With AppleWorks 6, there’s no easy way to inspect the attributes of the current text. You can add Font, Size, and Style buttons to the button bar to help apply these attributes, but using them is clumsy. If you click and hold the mouse on the button (instead of clicking and releasing—the Windows way), there is a long delay before the menu pops up. And if you don’t keep the cursor completely still during this delay, AppleWorks thinks you want to edit the button bar and starts dragging a translucent graphic of the button-menu you’re trying to press.
The second think you’ll notice about the button bar is that it’s huge. The screen shot above is the version with small buttons. Even so, it’s displaying one fewer button than the smaller screenshot of the AppleWorks 5 button bar, and that’s not counting the latter’s five pop-up menus and help text area.
Tools and Accents
This trend continues throughout AppleWorks 6. While previous versions of AppleWorks made excellent use of screen real estate, Apple says that AppleWorks 6 gives you, and I quote, “more flexibility in managing the ‘real estate’ in the document window.” (from the AppleWorks 6 online help). Translation: AppleWorks 6 uses a lot more pixels but lets you control exactly which pixels are wasted by moving floating windows around the screen.
The visual bloat comes at you from two directions. First, all the floating windows are much larger than before, even though most of them don’t display any additional information. Second, AppleWorks 6 forces you to rely on floating windows where you didn’t have to in previous versions. For example, in AppleWorks 5 each document had a tools palette at the left edge of its window. The top four tools were for selecting and moving objects and creating frames, and the other tools were context sensitive, i.e. drawing tools or painting tools, depending on which type of frame you were editing. Below those tools were eight pop-up menus that were used for setting fill colors and patterns, as well as line styles. You could tear off frequently used pop-up menus to form palettes. In this way, the tools took up exactly as much space as you wanted, and you could display as many palettes (torn-off menus) at a time as you wanted. It was easy to hide the tools section at the left edge of the window and to show it again when you were ready to do some drawing.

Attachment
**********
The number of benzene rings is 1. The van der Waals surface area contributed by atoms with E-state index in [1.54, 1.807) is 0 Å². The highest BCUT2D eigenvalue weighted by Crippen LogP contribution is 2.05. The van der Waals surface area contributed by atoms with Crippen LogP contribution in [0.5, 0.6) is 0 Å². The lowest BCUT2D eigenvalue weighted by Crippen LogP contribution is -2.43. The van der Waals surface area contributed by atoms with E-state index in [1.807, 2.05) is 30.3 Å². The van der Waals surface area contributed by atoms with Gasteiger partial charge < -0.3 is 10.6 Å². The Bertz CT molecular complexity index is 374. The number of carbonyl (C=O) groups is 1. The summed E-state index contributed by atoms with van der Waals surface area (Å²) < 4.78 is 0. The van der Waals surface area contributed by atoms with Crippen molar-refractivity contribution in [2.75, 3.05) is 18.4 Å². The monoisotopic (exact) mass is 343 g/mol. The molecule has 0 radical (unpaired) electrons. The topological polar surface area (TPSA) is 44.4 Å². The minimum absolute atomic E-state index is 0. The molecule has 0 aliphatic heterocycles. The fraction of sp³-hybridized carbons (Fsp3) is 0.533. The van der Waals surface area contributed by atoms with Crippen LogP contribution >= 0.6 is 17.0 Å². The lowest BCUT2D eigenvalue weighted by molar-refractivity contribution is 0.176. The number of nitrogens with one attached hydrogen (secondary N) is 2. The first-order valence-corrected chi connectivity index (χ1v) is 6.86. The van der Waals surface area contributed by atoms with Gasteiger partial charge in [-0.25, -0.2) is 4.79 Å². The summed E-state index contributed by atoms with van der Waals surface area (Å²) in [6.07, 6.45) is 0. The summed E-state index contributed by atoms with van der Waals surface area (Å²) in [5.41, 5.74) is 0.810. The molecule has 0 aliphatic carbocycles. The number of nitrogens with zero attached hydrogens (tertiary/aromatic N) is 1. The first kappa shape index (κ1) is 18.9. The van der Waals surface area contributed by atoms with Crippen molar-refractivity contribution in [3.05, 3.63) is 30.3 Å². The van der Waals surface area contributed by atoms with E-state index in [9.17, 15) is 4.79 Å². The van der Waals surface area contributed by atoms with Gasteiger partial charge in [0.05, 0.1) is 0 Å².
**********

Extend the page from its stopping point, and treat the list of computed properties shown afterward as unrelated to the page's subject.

With AppleWorks 6, all of these options are gone, and the tools section has become a floating palette. One of its tabs contains the tools for creating frames, and the other (as shown below) contains the drawing and painting tools. Note that since I’m not in a painting or table frame, the bottom ten tools are unavailable.
The new tools palette takes up a lot more space than the old tools bar, but what’s even worse is that it always gets in the way. The old tools bar was part of the window. When you showed it the window’s contents slid over the right, and when you hid it they slid back over to the left. The tools palette, on the other hand, is a floating window. When you show it, it appears on the left edge of your screen, covering the leftmost inch of your document. You move the window an inch to the right so that you can see both at once. (If you have the tools bar docked, you can skip this step.) When you then hide the tools palette, it disappears, leaving an inch of wasted space along the left edge of your monitor; so, you move or resize your document window to take advantage of this space.
Guess what happens when you want to show the tools palette again?